Britain's prehistoric remains provide some of the country's most unforgettable sites and iconic images - Stonehenge, of course, is recognised the world over. Neolithic, Bronze and Iron Age civilisations have left their imprint all over these isles, from impressive earthworks to stone memorials that bring us closer to understanding our distant ancestors.
1. Stonehenge in Wiltshire, England
This mysterious stone circle in Wiltshire, south west England, is arguably the most familiar of Britain's UNESCO World Heritage Sites, though the opening of a new visitor's centre in 2013 has made Stonehenge even more accessible.
Britain's most compelling Neolithic monument continues to fascinate followers of apparently ancient beliefs and mystifies scientists (no one really knows its purpose - the latest research suggests stones dug out 199 miles away in Wales may have been played as a musical instrument). Today's pagan believers, meanwhile, still gather at the stone circle, built between 3000 and 1600 BC, to mark both the winter and summer solstices.
Now all visitors can appreciate Stonehenge in a setting closer to how it would have appeared to those that built it, with a sympathetic redevelopment that has removed from the vicinity modern clutter such as a former car park and sales kiosks. Sited 1.5 miles west of the circle, the monument's visitor centre tells the history of the stones and nearby features such as burial mounds and pathways, using 360-degree projections and objects from the site never displayed before. Web: english-heritage.org.uk
Getting there: Salisbury is 90 minutes by train from London Waterloo and regular tour buses link the station to Stonehenge.
2. Avebury Stone Circle, Wiltshire, south-west England
To appreciate a stone circle with fewer crowds, head to one that is even wider and more complex than Stonehenge. This site includes part of the village of Avebury with its fine pub, but you can still quietly contemplate the stones among the grazing sheep and cattle. Web: nationaltrust.org.uk
Getting there: Swinton train station (one hour from London Paddington) has bus links to Avebury.
3. Maiden Castle, Dorset, south-west England
Of all ancient Britain's earthworks, this Iron Age fort is among the most impressive. Its huge ramparts and ditches protected a 47-acre site until Roman times. Its creators have left a massive series of concentric ridges rising 60ft high that show the impressive feats our ancestors could achieve with simple tools.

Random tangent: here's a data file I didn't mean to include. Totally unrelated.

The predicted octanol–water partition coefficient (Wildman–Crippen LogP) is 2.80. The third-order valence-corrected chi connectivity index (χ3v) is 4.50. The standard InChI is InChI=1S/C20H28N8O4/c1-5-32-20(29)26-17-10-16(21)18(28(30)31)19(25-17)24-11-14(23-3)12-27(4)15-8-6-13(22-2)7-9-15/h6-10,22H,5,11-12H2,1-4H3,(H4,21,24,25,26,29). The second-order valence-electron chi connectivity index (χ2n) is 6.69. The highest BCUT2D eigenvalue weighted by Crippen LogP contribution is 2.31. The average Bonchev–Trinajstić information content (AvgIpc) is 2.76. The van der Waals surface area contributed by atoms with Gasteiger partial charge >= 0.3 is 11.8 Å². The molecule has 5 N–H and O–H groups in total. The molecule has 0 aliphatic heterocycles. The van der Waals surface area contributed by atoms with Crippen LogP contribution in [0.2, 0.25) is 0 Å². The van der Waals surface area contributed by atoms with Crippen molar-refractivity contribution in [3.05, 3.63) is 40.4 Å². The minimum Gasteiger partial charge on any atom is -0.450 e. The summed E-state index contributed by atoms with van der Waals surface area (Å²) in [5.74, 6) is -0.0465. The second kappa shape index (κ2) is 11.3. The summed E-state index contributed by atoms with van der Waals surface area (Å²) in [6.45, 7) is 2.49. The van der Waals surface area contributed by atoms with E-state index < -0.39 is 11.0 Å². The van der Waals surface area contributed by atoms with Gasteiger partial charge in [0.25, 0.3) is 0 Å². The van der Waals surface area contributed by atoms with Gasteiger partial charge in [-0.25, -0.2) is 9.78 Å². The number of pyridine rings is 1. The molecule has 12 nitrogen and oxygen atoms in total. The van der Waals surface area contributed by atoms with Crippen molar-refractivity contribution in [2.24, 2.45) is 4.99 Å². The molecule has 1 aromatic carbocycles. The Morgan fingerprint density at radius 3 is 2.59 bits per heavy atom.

Nearby is Britain's largest chalk figure, the striking Cerner Abbas giant cut into a hillside with his impressive manhood. Web: english-heritage.org.uk & nationaltrust.org.uk
Getting there: Maiden Castle is two miles south of Dorchester, which is two-and-a-half hours from London Waterloo by train.
4. Uffington White Horse, Oxfordshire, central England
Among Britain's most iconic prehistoric sights are the figures cut into hillsides and filled in with white chalk to make striking outlines. Most prevalent are horses, of which this leaping example is the most exquisite.
It is just one feature of a complex of remains around White Horse Hill, including a fort that is the county's highest point, though a better view of the horse is from nearby Dragon Hill. It is also one highlight of the Ridgeway, a 90-mile path through gorgeous countryside in use since prehistoric times. Web: nationaltrust.org.uk & nationaltrail.co.uk
Getting there: Swindon train station (one hour from London Paddington) has a bus link to Uffington.
5. Offa's Dyke, Wales
The 177-mile (285km) National Trail extends from the north to the south coast of Wales and follows an 8th century earthwork built by King Offa sometime between 756 and 796 to contain marauding Welsh tribes. Offa's intention was to provide the Kingdom of Mercia with a well-defined boundary from Prestatyn in the north to Chepstow in the south, a distance of 270 km.
The Pontcysyllte Aqueduct is a must-see, built in 1795 with an entire length of 1,007 ft and 19 arches; it is an engineering masterpiece for its day and now a World Heritage Site. Web: nationaltrail.co.uk
6. Great Orme Mines, Llandudno, north Wales
Rediscovered in 1987 when the headland above this seaside resort was being excavated, these Bronze Age copper mines date back 4,000 years. Since then, experts have unearthed a wealth of tunnels and surface features in possibly the world's largest prehistoric mine.
Take a self-guided underground tour to learn how these workings change our understanding of pre-Roman Britain. Web: greatormemines.info
Getting there: Llandudno is three-and-a-half hours from London Euston by train.
7. Legananny dolmen, County Down, Northern Ireland
Northern Ireland has its fair share of prehistoric remains, including a fort, stone circles and 150 dolmens, tomb markers where vertical stones support a horizontal slab. Perhaps the most impressive is the Legananny dolmen that stands on the slopes of Slieve Croob with its unusually high upright stones. Web: discovernorthernireland.com
Getting there: Legananny dolmen is off the 87 road, seven miles south of Dromara, signposted from Dromara and Castlewellan.
8. Maeshowe Chambered Cairn, Orkney, Scotland
Possibly the finest Neolithic structure in north-west Europe, this atmospheric tomb with cells and passageways made up of single slabs is a highlight of the Heart of Neolithic Orkney UNESCO World Heritage Site. This network of remains includes two circles and the Skara Brae settlement, all in spectacular locations. Web: historic-scotland.gov.uk
Getting there: Orkney is accessible by sea or air from Aberdeen, which is a one hour and 20minute flight from London.
Author: Visit Britain